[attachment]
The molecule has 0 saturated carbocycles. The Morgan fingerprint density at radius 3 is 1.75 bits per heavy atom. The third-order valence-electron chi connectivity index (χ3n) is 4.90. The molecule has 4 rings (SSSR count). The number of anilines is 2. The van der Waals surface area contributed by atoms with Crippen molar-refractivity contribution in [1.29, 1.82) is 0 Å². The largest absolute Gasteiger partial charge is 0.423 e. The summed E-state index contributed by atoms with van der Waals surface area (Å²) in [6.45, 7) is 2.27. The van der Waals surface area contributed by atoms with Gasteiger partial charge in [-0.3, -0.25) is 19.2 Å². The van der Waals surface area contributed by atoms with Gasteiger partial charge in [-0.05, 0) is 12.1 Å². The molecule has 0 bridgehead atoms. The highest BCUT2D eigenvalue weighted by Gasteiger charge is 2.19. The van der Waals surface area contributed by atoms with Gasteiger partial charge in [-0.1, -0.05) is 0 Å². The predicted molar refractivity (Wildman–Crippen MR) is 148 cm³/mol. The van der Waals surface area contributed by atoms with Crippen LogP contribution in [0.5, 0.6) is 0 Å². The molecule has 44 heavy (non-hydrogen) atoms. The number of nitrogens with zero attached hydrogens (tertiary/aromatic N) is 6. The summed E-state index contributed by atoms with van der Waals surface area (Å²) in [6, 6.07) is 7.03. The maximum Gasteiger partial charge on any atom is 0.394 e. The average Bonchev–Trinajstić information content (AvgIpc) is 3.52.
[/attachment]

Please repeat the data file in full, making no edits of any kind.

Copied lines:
The molecule has 0 saturated carbocycles. The Morgan fingerprint density at radius 3 is 1.75 bits per heavy atom. The third-order valence-electron chi connectivity index (χ3n) is 4.90. The molecule has 4 rings (SSSR count). The number of anilines is 2. The van der Waals surface area contributed by atoms with Crippen molar-refractivity contribution in [1.29, 1.82) is 0 Å². The largest absolute Gasteiger partial charge is 0.423 e. The summed E-state index contributed by atoms with van der Waals surface area (Å²) in [6.45, 7) is 2.27. The van der Waals surface area contributed by atoms with Gasteiger partial charge in [-0.3, -0.25) is 19.2 Å². The van der Waals surface area contributed by atoms with Gasteiger partial charge in [-0.05, 0) is 12.1 Å². The molecule has 0 bridgehead atoms. The highest BCUT2D eigenvalue weighted by Gasteiger charge is 2.19. The van der Waals surface area contributed by atoms with Gasteiger partial charge in [-0.1, -0.05) is 0 Å². The predicted molar refractivity (Wildman–Crippen MR) is 148 cm³/mol. The van der Waals surface area contributed by atoms with Crippen LogP contribution in [0.5, 0.6) is 0 Å². The molecule has 44 heavy (non-hydrogen) atoms. The number of nitrogens with zero attached hydrogens (tertiary/aromatic N) is 6. The summed E-state index contributed by atoms with van der Waals surface area (Å²) in [6, 6.07) is 7.03. The maximum Gasteiger partial charge on any atom is 0.394 e. The average Bonchev–Trinajstić information content (AvgIpc) is 3.52.